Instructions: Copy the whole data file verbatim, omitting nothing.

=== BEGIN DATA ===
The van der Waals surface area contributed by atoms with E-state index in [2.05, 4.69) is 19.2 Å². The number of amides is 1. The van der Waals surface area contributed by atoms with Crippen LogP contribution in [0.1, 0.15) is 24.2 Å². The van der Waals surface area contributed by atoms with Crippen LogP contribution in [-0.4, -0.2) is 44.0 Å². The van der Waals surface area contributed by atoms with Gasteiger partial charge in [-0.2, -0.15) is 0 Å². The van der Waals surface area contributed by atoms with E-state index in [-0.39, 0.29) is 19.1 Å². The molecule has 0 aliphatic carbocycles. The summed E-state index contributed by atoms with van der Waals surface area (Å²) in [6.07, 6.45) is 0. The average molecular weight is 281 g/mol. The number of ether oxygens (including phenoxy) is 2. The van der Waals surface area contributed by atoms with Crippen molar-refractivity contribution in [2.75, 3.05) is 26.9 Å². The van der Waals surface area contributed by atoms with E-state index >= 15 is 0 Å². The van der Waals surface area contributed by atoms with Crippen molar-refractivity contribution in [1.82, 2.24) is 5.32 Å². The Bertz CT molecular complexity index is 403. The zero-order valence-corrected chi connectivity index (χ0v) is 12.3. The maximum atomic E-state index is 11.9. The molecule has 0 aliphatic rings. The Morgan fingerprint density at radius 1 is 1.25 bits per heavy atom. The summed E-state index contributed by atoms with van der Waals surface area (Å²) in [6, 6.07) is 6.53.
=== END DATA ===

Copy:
The van der Waals surface area contributed by atoms with E-state index in [2.05, 4.69) is 19.2 Å². The number of amides is 1. The van der Waals surface area contributed by atoms with Crippen LogP contribution in [0.1, 0.15) is 24.2 Å². The van der Waals surface area contributed by atoms with Crippen LogP contribution in [-0.4, -0.2) is 44.0 Å². The van der Waals surface area contributed by atoms with Gasteiger partial charge in [-0.2, -0.15) is 0 Å². The van der Waals surface area contributed by atoms with E-state index in [-0.39, 0.29) is 19.1 Å². The molecule has 0 aliphatic carbocycles. The summed E-state index contributed by atoms with van der Waals surface area (Å²) in [6.07, 6.45) is 0. The average molecular weight is 281 g/mol. The number of ether oxygens (including phenoxy) is 2. The van der Waals surface area contributed by atoms with Crippen molar-refractivity contribution in [2.75, 3.05) is 26.9 Å². The van der Waals surface area contributed by atoms with E-state index >= 15 is 0 Å². The van der Waals surface area contributed by atoms with Crippen molar-refractivity contribution in [1.82, 2.24) is 5.32 Å². The Bertz CT molecular complexity index is 403. The zero-order valence-corrected chi connectivity index (χ0v) is 12.3. The maximum atomic E-state index is 11.9. The molecule has 0 aliphatic rings. The Morgan fingerprint density at radius 1 is 1.25 bits per heavy atom. The summed E-state index contributed by atoms with van der Waals surface area (Å²) in [6, 6.07) is 6.53.